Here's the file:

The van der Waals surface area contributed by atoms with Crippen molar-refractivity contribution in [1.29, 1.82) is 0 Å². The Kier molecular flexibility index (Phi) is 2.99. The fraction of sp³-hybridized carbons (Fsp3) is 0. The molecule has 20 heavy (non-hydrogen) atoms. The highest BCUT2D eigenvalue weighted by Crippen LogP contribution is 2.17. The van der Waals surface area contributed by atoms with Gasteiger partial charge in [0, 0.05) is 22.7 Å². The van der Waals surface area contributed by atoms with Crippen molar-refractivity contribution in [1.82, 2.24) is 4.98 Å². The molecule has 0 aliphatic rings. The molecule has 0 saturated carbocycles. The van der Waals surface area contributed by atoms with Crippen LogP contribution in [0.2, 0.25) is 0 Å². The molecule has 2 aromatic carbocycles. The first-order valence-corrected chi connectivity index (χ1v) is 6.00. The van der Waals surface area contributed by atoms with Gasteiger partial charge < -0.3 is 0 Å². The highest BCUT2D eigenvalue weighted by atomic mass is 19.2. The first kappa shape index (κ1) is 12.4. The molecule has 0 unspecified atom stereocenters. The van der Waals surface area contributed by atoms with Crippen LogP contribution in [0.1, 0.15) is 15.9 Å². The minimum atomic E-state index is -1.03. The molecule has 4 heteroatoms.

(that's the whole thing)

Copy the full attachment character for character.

The van der Waals surface area contributed by atoms with Crippen molar-refractivity contribution in [1.29, 1.82) is 0 Å². The Kier molecular flexibility index (Phi) is 2.99. The fraction of sp³-hybridized carbons (Fsp3) is 0. The molecule has 20 heavy (non-hydrogen) atoms. The highest BCUT2D eigenvalue weighted by Crippen LogP contribution is 2.17. The van der Waals surface area contributed by atoms with Gasteiger partial charge in [0, 0.05) is 22.7 Å². The van der Waals surface area contributed by atoms with Crippen molar-refractivity contribution in [1.82, 2.24) is 4.98 Å². The molecule has 0 aliphatic rings. The molecule has 0 saturated carbocycles. The van der Waals surface area contributed by atoms with Crippen LogP contribution in [0.2, 0.25) is 0 Å². The molecule has 2 aromatic carbocycles. The first-order valence-corrected chi connectivity index (χ1v) is 6.00. The van der Waals surface area contributed by atoms with Gasteiger partial charge < -0.3 is 0 Å². The highest BCUT2D eigenvalue weighted by atomic mass is 19.2. The first kappa shape index (κ1) is 12.4. The molecule has 0 unspecified atom stereocenters. The van der Waals surface area contributed by atoms with Crippen LogP contribution in [0.1, 0.15) is 15.9 Å². The minimum atomic E-state index is -1.03. The molecule has 4 heteroatoms.